In my mind, there are three different schemes of lighting science fiction interiors:
1) Ambient Lighting, AKA "studio light". This bright, soft lighting scheme is ideal for places that should feel inhabitable. It's mostly notable for lighting backgrounds as brightly as the actors, and therefore has a low-drama feel. To see the difference this can make, compare an episode of Star Trek TNG with a movie from the same era. The dramatic lighting in the movies gives the ship a completely different feeling - tense and aggressive. Not all ambient lighting needs to be comfortable: you can do ambient low light, or washed-out ambient brights, or even something like ambient red lights, but any way you cut it this tends to play down the punch of the actors in favor of the sets and scenario.
2) Dramatic Lighting. AKA "movie lighting". In movies, this kind of lighting is typically used to play up the most important element of the scene (typically the actors) while leaving the rest of the set downplayed. In video games, this typically involves light that actually comes from lights and highlights the main avenue of play while leaving much of the rest in shadow... but contrary to movies, darkness is often when draws your attention, instead of brightness. Either way, this lighting is not intended to actively conceal gameplay items, it's intended to create drama and variation. It can involve colored or blinking lights to play up that drama even more.
3) Schtick Lighting. AKA "Doom lighting". This is when you have aggressive light sources that dominate the scene. For example, it's dark except for a flickering, swinging ceiling light. Or except for a light behind a slowly-revolving fan, casting bright wedges of light along the hall. Or even just a game where there's light here and pitch darkness there. The difference between dramatic lighting and schtick lighting is that schtick lighting affects the gameplay: at the very least, the darkness is deep enough to be hard to see into. The light may also indicate something, like the classic of the corridor having intermittent blasts of exhaust fire or whatever, and you have a schtick light to indicate that.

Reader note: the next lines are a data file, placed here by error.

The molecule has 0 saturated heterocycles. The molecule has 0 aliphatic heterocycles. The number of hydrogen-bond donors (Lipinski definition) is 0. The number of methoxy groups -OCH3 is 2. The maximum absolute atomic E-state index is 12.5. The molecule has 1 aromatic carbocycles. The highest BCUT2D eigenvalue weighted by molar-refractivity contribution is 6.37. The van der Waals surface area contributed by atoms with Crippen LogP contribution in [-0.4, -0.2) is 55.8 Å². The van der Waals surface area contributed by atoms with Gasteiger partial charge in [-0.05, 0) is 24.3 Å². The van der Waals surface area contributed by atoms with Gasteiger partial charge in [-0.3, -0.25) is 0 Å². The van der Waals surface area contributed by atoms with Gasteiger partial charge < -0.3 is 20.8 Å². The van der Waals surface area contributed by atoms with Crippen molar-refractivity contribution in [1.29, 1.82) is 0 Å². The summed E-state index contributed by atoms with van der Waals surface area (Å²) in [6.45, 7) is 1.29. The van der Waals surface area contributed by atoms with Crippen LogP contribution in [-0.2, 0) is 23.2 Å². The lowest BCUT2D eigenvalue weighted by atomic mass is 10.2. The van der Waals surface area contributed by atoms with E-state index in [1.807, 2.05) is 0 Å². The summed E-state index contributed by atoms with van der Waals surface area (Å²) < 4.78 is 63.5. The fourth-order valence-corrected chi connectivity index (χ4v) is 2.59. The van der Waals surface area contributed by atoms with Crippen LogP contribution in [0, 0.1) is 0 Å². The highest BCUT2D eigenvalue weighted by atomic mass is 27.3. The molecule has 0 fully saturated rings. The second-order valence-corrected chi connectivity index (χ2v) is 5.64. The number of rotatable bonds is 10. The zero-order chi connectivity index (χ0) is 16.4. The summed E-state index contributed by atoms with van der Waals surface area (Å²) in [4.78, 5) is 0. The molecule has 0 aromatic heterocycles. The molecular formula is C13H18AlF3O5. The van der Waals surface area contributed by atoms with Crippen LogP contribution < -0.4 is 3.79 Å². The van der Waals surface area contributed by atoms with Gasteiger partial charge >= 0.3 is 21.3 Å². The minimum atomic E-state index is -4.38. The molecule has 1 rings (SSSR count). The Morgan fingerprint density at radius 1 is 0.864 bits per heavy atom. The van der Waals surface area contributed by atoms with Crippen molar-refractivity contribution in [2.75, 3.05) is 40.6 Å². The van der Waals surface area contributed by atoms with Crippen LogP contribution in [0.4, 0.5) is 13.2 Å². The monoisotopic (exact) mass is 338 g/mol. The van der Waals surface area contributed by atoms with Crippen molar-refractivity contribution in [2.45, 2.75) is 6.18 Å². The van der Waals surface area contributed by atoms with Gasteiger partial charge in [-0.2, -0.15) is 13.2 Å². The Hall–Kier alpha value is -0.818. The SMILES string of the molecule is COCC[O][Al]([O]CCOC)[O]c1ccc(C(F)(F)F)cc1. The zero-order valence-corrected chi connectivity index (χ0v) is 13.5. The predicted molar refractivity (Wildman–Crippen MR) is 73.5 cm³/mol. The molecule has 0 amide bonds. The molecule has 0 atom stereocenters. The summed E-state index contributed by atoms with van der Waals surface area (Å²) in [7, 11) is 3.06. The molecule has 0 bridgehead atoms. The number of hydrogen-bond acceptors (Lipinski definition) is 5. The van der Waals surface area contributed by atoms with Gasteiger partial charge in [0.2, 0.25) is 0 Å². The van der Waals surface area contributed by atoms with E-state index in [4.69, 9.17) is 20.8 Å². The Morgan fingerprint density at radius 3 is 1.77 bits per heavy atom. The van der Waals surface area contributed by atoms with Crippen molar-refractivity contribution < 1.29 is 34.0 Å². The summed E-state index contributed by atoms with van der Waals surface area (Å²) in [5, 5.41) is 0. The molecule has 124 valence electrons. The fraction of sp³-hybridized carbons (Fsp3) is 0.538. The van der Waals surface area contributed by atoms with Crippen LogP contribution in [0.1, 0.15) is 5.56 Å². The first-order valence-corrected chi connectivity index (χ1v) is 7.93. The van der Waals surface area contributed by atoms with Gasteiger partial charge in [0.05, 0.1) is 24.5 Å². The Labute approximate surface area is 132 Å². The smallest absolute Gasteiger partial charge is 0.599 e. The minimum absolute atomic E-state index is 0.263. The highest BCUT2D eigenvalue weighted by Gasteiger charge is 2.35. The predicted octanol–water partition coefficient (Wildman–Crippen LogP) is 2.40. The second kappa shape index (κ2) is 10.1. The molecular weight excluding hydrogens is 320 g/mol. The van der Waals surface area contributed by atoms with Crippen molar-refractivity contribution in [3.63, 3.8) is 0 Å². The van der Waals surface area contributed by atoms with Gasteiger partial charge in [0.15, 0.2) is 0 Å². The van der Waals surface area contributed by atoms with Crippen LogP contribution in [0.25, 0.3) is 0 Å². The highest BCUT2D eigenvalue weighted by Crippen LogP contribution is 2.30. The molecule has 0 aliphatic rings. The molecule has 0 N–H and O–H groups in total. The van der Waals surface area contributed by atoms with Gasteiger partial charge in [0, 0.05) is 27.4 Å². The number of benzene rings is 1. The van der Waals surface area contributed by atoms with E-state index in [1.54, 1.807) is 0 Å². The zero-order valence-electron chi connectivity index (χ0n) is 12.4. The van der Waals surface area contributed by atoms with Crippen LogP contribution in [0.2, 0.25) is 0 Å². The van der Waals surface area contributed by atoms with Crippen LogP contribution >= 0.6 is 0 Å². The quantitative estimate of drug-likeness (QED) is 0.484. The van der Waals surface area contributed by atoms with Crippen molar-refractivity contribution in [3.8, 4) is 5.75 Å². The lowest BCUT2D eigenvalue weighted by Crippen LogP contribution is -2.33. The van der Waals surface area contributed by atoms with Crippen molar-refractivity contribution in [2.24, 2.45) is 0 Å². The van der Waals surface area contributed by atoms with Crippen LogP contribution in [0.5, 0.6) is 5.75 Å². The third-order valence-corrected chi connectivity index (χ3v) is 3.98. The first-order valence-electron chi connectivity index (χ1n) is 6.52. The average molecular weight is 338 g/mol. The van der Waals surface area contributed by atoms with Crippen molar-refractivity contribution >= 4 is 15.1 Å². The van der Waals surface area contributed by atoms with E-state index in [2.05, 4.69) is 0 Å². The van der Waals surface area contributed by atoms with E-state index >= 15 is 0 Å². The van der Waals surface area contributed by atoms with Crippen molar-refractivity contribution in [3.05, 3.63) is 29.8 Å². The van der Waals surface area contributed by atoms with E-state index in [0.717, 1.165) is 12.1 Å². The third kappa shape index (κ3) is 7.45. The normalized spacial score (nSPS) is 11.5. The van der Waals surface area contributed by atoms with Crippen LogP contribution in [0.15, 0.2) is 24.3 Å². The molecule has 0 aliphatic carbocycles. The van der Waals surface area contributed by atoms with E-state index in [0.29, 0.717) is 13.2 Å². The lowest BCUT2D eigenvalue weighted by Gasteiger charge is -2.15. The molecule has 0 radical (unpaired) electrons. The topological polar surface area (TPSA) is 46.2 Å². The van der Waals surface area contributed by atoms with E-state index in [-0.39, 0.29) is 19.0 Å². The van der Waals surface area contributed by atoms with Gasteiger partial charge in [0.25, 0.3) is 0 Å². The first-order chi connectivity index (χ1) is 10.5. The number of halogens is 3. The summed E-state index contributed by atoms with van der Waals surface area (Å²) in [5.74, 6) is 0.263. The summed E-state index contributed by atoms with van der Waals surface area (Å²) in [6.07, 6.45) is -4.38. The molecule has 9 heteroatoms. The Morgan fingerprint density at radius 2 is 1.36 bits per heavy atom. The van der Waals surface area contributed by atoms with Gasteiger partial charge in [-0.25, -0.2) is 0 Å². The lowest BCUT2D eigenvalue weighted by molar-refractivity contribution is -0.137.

In general, ambient lighting is often considered passe these days, only used for places that are supposed to feel ethereal. Most first-person games use dramatic lighting for the bulk of their game, combined with a small amount of schtick lighting.
Don't forget that brightness and color of light matter. You don't have to put in a bright red light if you want colored lights: gently tinting the light slightly blue, yellow, or red is enough to make the scene feel different. With dramatic lighting, light brightness is a bit of a battle, because it can be a bit difficult to get the light to feel bright at the right distance without washing out the scene near the lights - this is because it takes several bounces to get "good" dramatic lighting, and most engines don't support real time bounced light... well, it can get pretty annoying.
Anyway, that's me thinking to myself about science fiction corridors.